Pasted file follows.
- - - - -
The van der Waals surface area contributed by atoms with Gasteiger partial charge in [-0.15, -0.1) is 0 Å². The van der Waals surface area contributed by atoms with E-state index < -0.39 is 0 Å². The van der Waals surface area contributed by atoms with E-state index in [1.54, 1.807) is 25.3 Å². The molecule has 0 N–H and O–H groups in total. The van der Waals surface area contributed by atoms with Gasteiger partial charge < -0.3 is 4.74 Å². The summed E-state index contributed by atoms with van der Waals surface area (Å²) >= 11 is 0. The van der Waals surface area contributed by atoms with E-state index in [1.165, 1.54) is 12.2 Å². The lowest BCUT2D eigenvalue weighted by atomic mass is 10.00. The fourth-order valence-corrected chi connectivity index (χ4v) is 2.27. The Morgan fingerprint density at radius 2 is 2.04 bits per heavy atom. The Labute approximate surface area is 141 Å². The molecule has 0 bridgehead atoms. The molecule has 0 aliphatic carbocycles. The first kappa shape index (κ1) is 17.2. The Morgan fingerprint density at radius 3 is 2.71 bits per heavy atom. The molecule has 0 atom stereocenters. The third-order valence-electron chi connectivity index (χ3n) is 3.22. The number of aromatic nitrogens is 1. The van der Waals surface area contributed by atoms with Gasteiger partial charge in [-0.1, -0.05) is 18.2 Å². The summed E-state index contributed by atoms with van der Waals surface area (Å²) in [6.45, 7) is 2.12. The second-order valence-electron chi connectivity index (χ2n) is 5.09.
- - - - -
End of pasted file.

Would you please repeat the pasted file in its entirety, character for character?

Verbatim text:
The van der Waals surface area contributed by atoms with Gasteiger partial charge in [-0.15, -0.1) is 0 Å². The van der Waals surface area contributed by atoms with E-state index < -0.39 is 0 Å². The van der Waals surface area contributed by atoms with E-state index in [1.54, 1.807) is 25.3 Å². The molecule has 0 N–H and O–H groups in total. The van der Waals surface area contributed by atoms with Gasteiger partial charge < -0.3 is 4.74 Å². The summed E-state index contributed by atoms with van der Waals surface area (Å²) >= 11 is 0. The van der Waals surface area contributed by atoms with E-state index in [1.165, 1.54) is 12.2 Å². The lowest BCUT2D eigenvalue weighted by atomic mass is 10.00. The fourth-order valence-corrected chi connectivity index (χ4v) is 2.27. The Morgan fingerprint density at radius 2 is 2.04 bits per heavy atom. The Labute approximate surface area is 141 Å². The molecule has 0 bridgehead atoms. The molecule has 0 aliphatic carbocycles. The first kappa shape index (κ1) is 17.2. The Morgan fingerprint density at radius 3 is 2.71 bits per heavy atom. The molecule has 0 atom stereocenters. The third-order valence-electron chi connectivity index (χ3n) is 3.22. The number of aromatic nitrogens is 1. The van der Waals surface area contributed by atoms with Gasteiger partial charge in [-0.1, -0.05) is 18.2 Å². The summed E-state index contributed by atoms with van der Waals surface area (Å²) in [6.45, 7) is 2.12. The second-order valence-electron chi connectivity index (χ2n) is 5.09.